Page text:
The turbo era produced many astonishing machines but none quite like the McLaren MP4/4. In my mind it’s the greatest Formula 1 car of all time. Its Honda RA168-E V6 was capable of over 1000 HP and in the hands of Ayrton Senna and Alain Prost, won 15 races in 1988.
Despite its legendary history, the MP4/4 remains a recluse these days.
It’s a rarity to see the MP4/4 stretching its legs on the track. I was encouraged to see Lewis Hamilton take Senna’s old car for a spin on Top Gear a few years ago. The chance to see one of the sport’s current World Champions take the reigns of such a fantastic machine was an exciting prospect. However, disappointment set in when the segment’s soundtrack overpowered the car’s bellowing V6 twin-turbo. I often find that the biggest complaint from YouTube viewers is that the engine sound isn’t a high enough priority in car videos.
I was encouraged to come across this video of the MP4/4 at Motegi last July.
With HD footage and good sound quality, it’s not to be missed. The first few minutes get off to a slow start but once the car is warmed up, it’s pure engine pornography. Turn your speakers up to 11.
This MP4/4 was probably running a more conservative tune compared to it’s days at Monaco. Regardless, the video gives us a taste of what the car would’ve sounded like at WOT. I think it’s automotive bliss.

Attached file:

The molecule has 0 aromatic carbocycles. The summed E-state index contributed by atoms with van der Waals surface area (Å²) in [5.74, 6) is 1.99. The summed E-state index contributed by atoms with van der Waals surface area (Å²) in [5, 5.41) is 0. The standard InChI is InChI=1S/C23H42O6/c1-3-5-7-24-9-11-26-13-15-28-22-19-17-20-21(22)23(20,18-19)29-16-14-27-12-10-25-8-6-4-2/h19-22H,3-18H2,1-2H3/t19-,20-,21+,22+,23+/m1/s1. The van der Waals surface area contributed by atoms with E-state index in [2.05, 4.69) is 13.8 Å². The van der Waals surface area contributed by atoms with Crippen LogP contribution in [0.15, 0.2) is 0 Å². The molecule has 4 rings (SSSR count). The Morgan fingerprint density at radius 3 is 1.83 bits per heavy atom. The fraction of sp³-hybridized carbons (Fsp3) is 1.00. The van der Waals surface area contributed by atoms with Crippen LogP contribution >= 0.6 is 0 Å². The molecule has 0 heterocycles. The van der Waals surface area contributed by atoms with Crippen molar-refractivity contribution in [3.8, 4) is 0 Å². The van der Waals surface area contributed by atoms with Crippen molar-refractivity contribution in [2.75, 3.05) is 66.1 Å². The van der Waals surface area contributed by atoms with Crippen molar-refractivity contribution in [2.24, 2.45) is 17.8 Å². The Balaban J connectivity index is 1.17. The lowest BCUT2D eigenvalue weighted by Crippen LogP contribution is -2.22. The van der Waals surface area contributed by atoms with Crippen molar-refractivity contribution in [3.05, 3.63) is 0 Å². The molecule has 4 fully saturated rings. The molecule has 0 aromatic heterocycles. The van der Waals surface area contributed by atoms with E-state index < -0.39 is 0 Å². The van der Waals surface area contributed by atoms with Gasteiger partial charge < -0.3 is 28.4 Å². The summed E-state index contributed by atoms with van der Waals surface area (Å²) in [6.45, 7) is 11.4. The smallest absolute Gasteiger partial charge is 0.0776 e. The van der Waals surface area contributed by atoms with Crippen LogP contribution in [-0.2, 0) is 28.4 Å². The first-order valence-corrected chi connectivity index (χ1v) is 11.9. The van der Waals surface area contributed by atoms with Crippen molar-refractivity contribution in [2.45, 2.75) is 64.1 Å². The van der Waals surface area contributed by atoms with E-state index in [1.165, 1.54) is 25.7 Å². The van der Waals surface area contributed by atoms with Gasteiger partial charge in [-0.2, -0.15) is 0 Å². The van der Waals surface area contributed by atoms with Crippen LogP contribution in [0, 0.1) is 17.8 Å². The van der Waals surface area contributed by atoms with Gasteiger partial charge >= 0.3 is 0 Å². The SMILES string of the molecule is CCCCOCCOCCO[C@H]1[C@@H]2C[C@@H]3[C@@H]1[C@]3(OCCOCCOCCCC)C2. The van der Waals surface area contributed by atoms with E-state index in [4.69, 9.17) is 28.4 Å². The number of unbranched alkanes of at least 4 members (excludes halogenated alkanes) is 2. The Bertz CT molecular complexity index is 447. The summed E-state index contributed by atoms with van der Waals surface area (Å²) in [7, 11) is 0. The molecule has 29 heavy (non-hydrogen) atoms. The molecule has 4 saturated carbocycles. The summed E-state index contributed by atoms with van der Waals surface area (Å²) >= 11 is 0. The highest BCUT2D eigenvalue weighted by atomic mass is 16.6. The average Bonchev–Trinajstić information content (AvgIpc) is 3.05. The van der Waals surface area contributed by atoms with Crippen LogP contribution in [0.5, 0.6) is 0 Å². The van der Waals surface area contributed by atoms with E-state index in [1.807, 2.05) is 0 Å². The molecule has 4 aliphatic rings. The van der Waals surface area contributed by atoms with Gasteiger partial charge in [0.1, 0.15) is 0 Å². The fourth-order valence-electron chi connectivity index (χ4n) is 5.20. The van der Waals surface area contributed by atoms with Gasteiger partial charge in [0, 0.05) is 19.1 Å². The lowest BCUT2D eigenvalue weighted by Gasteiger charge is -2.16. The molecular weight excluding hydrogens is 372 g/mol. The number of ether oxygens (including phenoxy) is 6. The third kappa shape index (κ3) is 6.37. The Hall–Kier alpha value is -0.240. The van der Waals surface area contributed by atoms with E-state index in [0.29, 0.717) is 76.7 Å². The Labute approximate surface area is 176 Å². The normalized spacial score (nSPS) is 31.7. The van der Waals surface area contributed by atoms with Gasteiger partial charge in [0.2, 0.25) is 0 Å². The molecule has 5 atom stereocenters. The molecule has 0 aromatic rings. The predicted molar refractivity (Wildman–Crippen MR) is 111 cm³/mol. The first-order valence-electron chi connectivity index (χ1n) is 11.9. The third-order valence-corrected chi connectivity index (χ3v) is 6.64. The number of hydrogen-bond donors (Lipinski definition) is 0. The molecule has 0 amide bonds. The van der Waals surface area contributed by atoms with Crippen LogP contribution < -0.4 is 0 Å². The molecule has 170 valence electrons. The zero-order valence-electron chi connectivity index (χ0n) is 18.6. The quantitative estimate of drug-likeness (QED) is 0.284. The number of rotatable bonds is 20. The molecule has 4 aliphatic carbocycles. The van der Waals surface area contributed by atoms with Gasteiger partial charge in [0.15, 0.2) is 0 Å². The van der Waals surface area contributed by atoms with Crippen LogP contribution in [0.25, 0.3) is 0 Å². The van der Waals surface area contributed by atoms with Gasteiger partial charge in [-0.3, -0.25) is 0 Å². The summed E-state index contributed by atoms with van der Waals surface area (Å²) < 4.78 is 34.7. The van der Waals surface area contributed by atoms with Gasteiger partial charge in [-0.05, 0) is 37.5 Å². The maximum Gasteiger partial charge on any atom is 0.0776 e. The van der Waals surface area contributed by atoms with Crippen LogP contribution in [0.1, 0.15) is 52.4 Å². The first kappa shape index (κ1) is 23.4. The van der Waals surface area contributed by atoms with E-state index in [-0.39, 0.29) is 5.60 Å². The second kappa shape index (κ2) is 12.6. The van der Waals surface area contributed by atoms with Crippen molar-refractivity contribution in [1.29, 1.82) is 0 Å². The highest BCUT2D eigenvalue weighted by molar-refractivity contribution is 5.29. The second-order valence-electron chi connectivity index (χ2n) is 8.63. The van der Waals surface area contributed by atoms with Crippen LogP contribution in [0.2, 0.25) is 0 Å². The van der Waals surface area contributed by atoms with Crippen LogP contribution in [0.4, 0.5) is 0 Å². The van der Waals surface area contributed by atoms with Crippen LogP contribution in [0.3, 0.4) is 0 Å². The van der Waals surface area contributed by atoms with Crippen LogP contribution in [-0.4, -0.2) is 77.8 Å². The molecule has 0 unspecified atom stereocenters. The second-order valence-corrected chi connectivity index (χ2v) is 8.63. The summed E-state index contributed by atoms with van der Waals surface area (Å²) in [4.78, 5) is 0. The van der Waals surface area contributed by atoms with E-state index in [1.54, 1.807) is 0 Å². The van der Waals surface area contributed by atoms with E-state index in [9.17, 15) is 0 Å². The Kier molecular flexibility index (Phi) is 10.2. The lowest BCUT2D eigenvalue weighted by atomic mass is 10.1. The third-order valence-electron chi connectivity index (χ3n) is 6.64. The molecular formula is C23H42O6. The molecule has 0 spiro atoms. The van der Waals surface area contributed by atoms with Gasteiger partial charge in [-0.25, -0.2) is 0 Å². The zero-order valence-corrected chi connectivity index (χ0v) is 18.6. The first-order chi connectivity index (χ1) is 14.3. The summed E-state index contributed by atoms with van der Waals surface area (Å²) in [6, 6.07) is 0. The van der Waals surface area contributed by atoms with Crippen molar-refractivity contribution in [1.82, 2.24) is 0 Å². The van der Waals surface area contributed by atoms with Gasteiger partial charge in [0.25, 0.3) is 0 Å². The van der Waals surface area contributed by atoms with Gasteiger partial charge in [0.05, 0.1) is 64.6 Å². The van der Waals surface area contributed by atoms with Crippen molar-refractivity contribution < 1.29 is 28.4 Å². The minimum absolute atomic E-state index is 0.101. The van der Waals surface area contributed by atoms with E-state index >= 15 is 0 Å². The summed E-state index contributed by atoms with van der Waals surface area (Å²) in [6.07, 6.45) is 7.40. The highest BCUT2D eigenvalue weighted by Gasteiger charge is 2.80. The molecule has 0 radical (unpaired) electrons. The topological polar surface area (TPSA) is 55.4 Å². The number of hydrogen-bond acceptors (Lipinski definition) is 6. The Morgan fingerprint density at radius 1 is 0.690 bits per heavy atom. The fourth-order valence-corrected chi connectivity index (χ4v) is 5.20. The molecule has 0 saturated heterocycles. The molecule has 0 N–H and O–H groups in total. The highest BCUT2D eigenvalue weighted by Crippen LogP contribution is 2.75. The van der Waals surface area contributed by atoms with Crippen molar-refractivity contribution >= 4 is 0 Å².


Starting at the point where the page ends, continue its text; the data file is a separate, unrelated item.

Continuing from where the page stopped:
As a new season of Formula 1 gets underway in a couple weeks, it marks the final appearance of V8s in the sport. The new technical regulations of 2014 will see Formula 1 enter its second turbo era. While the new cars will hardly capture the ferocity of their ancestors, it’ll be nice to see Formula 1 using turbos again. I don’t think I’m alone in saying how eager I am to hear to 2014 cars. Internal wastegates will keep the noise levels down significantly, but the rumor is that they will sound great. I suppose we’ll have our answer a year from now. In the meantime, the MP4/4′s legacy lives on.
Video courtesy of Deckay.
The Geneva Motor Show is in full swing and today was the highly anticipated debut of Ferrari’s Enzo successor. Simply named LaFerrari, it will most certainly revolutionize the way we think about hyper cars. Many people have gotten hung up on the name and while not brilliant, it’s hardly a reason to dislike what is an astonishing piece of engineering.